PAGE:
With year-end approaching, it is time to start thinking about moves that may help lower your tax bill for this year and next.

For information on strategies that may be helpful with your company’s taxes, see our article on year-end tax planning for businesses.

This year’s planning is more challenging than usual, due to the uncertainty surrounding pending legislation that could increase top rates on ordinary income and capital gains starting next year.

Whether or not tax increases become effective next year, the standard year-end approach of deferring income and accelerating deductions to minimize taxes will continue to produce the best results for all but the highest income taxpayers, as will the bunching of deductible expenses into this year or next to avoid restrictions and maximize deductions.

If proposed tax increases do pass, the opposite strategies may produce better results for the highest income taxpayers: pulling income into 2021 to be taxed at currently lower rates, and deferring deductible expenses until 2022, to offset what may be higher-taxed income.

Here are some steps that may help you save tax dollars if you act before year-end.

  • Higher-income individuals must be wary of the 3.8% surtax on certain unearned income. The surtax is 3.8% of the lesser of: (1) net investment income (NII), or (2) the excess of modified adjusted gross income (MAGI) over a threshold amount ($250,000 for joint filers or surviving spouses, $125,000 for a married individual filing a separate return, and $200,000 in any other case).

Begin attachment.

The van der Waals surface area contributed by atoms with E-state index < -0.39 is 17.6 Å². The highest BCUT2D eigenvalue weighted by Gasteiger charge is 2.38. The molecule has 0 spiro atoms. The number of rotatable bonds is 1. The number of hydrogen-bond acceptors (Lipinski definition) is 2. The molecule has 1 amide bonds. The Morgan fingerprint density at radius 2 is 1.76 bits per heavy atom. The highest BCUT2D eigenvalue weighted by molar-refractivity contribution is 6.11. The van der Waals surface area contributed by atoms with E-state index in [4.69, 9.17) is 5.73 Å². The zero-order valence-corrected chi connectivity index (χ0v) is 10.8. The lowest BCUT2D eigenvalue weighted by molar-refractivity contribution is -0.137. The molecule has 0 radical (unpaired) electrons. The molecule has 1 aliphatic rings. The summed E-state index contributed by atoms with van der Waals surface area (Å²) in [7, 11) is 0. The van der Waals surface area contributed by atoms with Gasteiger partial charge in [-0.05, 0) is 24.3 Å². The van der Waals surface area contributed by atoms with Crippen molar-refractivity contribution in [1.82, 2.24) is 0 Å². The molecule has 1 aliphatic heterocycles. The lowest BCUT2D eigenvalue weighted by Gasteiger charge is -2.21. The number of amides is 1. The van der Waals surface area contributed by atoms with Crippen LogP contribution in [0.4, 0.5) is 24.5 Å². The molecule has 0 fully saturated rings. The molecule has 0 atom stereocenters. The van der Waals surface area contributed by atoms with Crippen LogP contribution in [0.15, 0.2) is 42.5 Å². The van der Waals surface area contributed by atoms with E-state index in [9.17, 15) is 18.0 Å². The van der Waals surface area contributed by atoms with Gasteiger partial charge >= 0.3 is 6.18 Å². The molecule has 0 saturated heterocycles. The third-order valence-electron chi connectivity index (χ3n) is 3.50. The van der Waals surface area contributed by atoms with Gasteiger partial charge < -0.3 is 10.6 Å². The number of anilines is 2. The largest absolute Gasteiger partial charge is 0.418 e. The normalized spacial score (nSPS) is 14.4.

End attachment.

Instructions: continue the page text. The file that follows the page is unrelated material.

As year-end nears, the approach taken to minimize or eliminate the 3.8% surtax will depend on the taxpayer’s estimated  MAGI and NII for the year. Some taxpayers should consider ways to minimize (e.g., through deferral) additional NII for the balance of the year. Others should try to reduce MAGI other than NII. Some individuals will need to consider ways to minimize both NII and other types of MAGI. Note that NII does not include distributions from IRAs or most other retirement plans.

    Pending changes to the 3.8% net investment income tax NIIT would subject high income (e.g., phased-in starting at $500,000 on a joint return; $400,000 for most others) S shareholders, limited partners, and LLC members to NIIT on their pass-through income and gain that is not subject to payroll tax. Accelerating some income into 2021 could help avoid NIIT on it under potential 2022 rules, but would also increase 2021 MAGI.